Chris Jenkinson, UNISON Regional Secretary for East Midlands

Public service workforces are now blighted with post traumatic stress disorder (PTSD), according to a leading East Midlands union boss.

People who were once confident, outward looking, and loving life are now finding it hard to sleep, having issues with relationships outside of work and are experiencing flashbacks.

Chris Jenkinson is East Midlands regional secretary for UNISON – one of the UK’s largest trade unions.

Traditionally PTSD is experienced by people who have witnessed horrific scenes in war-torn countries or being involved in serious accidents.

However, Mr Jenkinson said this is becoming more common within the public sector.

He said: “PTSD symptoms are now becoming widespread in the public service work force.

He added: “These are people who were dealing with the realities of the pandemic early on and people who had never experienced that degree of pressure before.

The regional boss has now called upon employers to give the frontline workers the mental health support they desperately need.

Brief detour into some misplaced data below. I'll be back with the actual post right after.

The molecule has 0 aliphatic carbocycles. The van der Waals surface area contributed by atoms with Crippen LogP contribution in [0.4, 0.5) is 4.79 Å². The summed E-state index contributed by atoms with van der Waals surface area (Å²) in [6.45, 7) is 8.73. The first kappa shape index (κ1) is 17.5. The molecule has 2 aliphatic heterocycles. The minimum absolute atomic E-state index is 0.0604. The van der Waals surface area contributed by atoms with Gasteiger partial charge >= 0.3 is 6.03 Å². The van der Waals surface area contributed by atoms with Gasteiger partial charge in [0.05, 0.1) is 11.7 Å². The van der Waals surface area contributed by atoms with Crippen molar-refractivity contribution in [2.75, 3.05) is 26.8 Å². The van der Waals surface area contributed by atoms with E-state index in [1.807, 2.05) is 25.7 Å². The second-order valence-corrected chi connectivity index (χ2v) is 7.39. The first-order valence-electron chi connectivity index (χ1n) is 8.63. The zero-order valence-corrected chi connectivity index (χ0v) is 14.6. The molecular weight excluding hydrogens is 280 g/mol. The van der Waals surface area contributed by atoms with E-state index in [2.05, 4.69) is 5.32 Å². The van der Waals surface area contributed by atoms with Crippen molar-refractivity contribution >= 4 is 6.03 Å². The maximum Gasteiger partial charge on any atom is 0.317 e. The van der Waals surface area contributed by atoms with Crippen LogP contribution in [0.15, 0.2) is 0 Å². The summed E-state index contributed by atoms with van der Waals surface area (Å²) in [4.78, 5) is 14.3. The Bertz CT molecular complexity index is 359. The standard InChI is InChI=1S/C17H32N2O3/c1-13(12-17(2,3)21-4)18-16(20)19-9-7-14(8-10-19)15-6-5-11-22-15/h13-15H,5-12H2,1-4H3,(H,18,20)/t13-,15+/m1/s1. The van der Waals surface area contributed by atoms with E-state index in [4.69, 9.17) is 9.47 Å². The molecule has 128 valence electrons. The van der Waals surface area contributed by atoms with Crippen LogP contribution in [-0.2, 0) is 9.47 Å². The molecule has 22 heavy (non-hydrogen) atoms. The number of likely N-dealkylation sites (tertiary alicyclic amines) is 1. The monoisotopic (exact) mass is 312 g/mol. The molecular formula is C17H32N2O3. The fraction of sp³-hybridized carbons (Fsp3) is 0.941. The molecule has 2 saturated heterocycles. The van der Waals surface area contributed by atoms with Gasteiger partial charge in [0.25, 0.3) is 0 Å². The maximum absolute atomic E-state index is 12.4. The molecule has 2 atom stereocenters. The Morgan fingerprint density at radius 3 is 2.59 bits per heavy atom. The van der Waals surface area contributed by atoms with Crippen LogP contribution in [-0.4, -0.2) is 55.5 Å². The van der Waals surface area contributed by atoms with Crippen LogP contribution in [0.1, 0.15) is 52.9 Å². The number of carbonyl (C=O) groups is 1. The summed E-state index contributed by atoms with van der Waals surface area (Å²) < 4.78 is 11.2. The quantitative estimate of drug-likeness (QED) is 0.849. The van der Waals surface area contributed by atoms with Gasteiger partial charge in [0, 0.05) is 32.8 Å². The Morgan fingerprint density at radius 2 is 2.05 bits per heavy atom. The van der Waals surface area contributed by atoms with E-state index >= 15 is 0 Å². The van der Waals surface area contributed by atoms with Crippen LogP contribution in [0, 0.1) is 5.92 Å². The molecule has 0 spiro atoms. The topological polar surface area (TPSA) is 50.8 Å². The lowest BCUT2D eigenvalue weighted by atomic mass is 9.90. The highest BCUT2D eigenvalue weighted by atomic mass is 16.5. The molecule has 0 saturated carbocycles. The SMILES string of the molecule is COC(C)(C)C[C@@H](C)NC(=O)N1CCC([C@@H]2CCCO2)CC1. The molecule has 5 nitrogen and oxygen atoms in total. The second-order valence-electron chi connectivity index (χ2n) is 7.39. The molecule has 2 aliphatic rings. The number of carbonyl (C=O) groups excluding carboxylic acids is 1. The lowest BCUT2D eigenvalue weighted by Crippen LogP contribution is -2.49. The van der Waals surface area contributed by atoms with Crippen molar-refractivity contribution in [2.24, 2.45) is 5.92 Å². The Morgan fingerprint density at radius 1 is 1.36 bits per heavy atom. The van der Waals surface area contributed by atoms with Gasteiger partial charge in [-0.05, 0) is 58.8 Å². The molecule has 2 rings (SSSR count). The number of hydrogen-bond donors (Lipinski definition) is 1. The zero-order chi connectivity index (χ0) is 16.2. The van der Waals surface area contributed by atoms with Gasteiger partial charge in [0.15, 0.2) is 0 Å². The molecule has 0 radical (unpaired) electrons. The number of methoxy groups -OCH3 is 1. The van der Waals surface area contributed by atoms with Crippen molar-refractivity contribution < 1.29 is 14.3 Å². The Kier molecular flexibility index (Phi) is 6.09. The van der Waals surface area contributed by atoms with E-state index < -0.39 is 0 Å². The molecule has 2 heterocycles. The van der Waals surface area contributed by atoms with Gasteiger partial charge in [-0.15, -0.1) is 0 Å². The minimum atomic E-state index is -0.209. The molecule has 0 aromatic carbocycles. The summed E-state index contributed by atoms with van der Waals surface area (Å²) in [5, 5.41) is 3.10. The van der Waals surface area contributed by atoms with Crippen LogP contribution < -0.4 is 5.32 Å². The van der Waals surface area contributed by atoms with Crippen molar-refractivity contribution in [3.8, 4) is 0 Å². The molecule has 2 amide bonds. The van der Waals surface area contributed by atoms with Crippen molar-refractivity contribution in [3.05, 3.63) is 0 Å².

“These are the consequences that are living with people for a long time.

“We’re talking with employees to say, ‘you can’t ignore this’, to get them therapeutic support for people, if they need time out, give it them.”

Being kept away from immediate family, forced to live in caravans away from loved ones for weeks are just some of the struggles social workers faced.

“Our frontline staff have been put under pressure and they’ve had the worst 18 months of their time.

“Front line workers have been affected the most – I know some who worked in care homes who were not only allowed to see wider family but their own family.

“There were care assistants who were doing 12-hour shifts in a care home and then going and living in a caravan on their own for weeks to safeguard their families and residents in the home.”

This follows research carried out by Campaign Collective which found almost two thirds of social care workers believe their mental health is suffering from workloads.

A further half of social workers also said they considered leaving their jobs because of this.